[Neuroimaging] parallel computation of bundle_distances_mam/mdf ?

Eleftherios Garyfallidis elef at indiana.edu
Thu Dec 15 08:54:24 EST 2016

Let's not be rushed to change API decisions that we have been investigating
for years. The multiprocessing framework has its own can of worms. And I
would personally not spend time to develop the algorithm twice. I mean once
for multiprocessing and once for openmp. But that is your call.

Also, let's leave Stephan a bit of time to investigate this. And let's also
ask in Anaconda, Cython and Clang for suggestions on how to solve this
installation problem. We need to figure out this independently of your

OpenMP is fine with Windows and Linux. And as I said just develop it as we
did and only temporarily in OSX you will have things single threaded.
Because Apple decided to make radical changes we shouldn't be changing our
protocols. Especially when they are well established standards.

Yes, we use multiprocessing for the reconstruction step. But anyway you are
not helping me here because you haven't show me your code yet. Show us the
code! :D

And please give us some days to investigate the issue.

On Thu, Dec 15, 2016 at 3:42 AM Emanuele Olivetti <olivetti at fbk.eu> wrote:

Thank you to all of you for the many details that help to clear up the

It is my understanding that even the last version of OSX, i.e. v10.12.*,
does not support libomp within the Apple's Xcode development framework. At
the same time, future version should support it, at some point. Honestly,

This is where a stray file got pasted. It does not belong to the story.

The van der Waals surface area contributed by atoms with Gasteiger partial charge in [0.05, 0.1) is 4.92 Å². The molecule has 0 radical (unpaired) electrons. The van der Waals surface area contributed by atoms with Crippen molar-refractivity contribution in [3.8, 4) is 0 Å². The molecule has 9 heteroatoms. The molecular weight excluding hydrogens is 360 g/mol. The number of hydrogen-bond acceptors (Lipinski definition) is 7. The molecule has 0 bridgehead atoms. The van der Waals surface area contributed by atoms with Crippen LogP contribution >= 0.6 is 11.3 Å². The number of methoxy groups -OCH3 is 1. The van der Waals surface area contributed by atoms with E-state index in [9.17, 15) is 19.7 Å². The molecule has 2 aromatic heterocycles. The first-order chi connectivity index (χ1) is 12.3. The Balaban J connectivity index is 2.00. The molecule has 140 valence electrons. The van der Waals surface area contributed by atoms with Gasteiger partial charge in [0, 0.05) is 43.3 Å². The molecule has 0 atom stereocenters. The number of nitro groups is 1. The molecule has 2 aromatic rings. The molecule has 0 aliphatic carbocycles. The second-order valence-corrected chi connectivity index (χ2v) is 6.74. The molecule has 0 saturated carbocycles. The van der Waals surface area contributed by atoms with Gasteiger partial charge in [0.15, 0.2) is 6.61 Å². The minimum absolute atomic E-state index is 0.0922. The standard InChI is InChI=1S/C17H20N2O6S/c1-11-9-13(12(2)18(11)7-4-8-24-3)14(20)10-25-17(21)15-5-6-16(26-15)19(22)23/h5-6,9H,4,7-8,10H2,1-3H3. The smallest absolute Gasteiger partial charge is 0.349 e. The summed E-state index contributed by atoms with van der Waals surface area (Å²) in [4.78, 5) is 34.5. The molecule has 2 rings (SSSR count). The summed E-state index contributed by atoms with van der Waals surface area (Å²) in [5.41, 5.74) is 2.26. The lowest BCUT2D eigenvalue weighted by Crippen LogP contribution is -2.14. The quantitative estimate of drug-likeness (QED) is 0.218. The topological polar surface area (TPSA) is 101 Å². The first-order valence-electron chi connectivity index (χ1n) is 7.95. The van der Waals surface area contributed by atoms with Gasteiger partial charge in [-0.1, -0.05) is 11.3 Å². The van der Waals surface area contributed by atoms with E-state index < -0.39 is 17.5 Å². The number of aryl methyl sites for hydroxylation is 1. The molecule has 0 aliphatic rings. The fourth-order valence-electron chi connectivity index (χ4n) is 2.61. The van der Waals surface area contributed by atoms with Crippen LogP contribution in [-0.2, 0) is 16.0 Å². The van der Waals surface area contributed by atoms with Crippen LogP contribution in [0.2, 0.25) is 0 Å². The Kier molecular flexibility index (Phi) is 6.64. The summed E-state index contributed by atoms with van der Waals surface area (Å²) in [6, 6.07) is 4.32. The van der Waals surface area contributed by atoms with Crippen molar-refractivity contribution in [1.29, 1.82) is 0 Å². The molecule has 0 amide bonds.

this does not seem an ideal scenario, because not many OSX users chase the
latest versions of the opeating system, while everyone has multiple cores
since many years. For the same reason, I doubt that contacting the Xcode
side may bring us closer to the solution.
To Ariel: if you want to test that OpemMP works, once you build test.so,
just import it in the Python console and execute test.test_func(). You
should get this:
>>> import test
>>> test.test_func()
Thread ID: 2
Thread ID: 8
Thread ID: 7
Thread ID: 3
Thread ID: 4
Thread ID: 5
Thread ID: 6
Thread ID: 0
Thread ID: 1
Thread ID: 9
If you do not enable the OpenMP support (just comment out the two related
lines in setup.py and re-build), the output will differ and only one thread
will show up:
>>> import test
>>> test.test_func()
Thread ID: 0

Anyway, what surprises me most is the failure of Anaconda's gcc+libgomp on
OSX. In principle that toolchain is exactly the same as on GNU/Linux, so I
see no reason for it fail. I'll try to dig more into this one.

To Eleftherios: I agree with you that OpenMP is the best technical
solution, because the use of threads - which shares memory - is definitely
more preferable than multiprocessing - which replicates data in each
process. Anyway, the limitations I see are still there:
1) OpenMP support seems problematic on non-GNU/Linux systems. By the way,
what is the situation on Windows? Here we don't have such system so we
couldn't try.